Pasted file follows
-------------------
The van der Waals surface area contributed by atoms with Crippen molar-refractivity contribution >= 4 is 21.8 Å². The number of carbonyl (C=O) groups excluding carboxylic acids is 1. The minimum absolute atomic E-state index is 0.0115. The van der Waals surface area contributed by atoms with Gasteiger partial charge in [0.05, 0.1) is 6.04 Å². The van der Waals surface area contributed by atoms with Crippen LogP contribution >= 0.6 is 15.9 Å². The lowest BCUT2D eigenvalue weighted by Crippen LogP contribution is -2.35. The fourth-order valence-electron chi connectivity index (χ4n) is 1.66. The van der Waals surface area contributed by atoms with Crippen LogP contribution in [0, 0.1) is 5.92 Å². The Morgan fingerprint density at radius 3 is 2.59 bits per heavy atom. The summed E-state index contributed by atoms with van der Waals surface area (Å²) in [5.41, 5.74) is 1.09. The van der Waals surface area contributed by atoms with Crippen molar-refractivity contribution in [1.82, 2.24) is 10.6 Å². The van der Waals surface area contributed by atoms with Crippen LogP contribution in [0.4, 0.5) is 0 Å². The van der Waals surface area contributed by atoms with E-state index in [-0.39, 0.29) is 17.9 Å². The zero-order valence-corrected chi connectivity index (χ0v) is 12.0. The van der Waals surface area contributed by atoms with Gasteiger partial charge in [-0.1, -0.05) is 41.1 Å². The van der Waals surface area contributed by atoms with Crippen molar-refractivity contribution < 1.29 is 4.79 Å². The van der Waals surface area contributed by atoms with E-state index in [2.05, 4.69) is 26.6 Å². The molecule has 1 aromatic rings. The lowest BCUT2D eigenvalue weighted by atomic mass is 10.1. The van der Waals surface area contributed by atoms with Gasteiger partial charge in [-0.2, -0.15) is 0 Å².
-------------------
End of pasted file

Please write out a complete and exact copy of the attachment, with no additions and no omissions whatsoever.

The van der Waals surface area contributed by atoms with Crippen molar-refractivity contribution >= 4 is 21.8 Å². The number of carbonyl (C=O) groups excluding carboxylic acids is 1. The minimum absolute atomic E-state index is 0.0115. The van der Waals surface area contributed by atoms with Gasteiger partial charge in [0.05, 0.1) is 6.04 Å². The van der Waals surface area contributed by atoms with Crippen LogP contribution >= 0.6 is 15.9 Å². The lowest BCUT2D eigenvalue weighted by Crippen LogP contribution is -2.35. The fourth-order valence-electron chi connectivity index (χ4n) is 1.66. The van der Waals surface area contributed by atoms with Crippen LogP contribution in [0, 0.1) is 5.92 Å². The Morgan fingerprint density at radius 3 is 2.59 bits per heavy atom. The summed E-state index contributed by atoms with van der Waals surface area (Å²) in [5.41, 5.74) is 1.09. The van der Waals surface area contributed by atoms with Crippen molar-refractivity contribution in [1.82, 2.24) is 10.6 Å². The van der Waals surface area contributed by atoms with Crippen LogP contribution in [0.4, 0.5) is 0 Å². The van der Waals surface area contributed by atoms with E-state index in [-0.39, 0.29) is 17.9 Å². The zero-order valence-corrected chi connectivity index (χ0v) is 12.0. The van der Waals surface area contributed by atoms with Gasteiger partial charge in [-0.1, -0.05) is 41.1 Å². The van der Waals surface area contributed by atoms with Crippen molar-refractivity contribution < 1.29 is 4.79 Å². The van der Waals surface area contributed by atoms with E-state index in [2.05, 4.69) is 26.6 Å². The molecule has 1 aromatic rings. The lowest BCUT2D eigenvalue weighted by atomic mass is 10.1. The van der Waals surface area contributed by atoms with Gasteiger partial charge in [-0.2, -0.15) is 0 Å².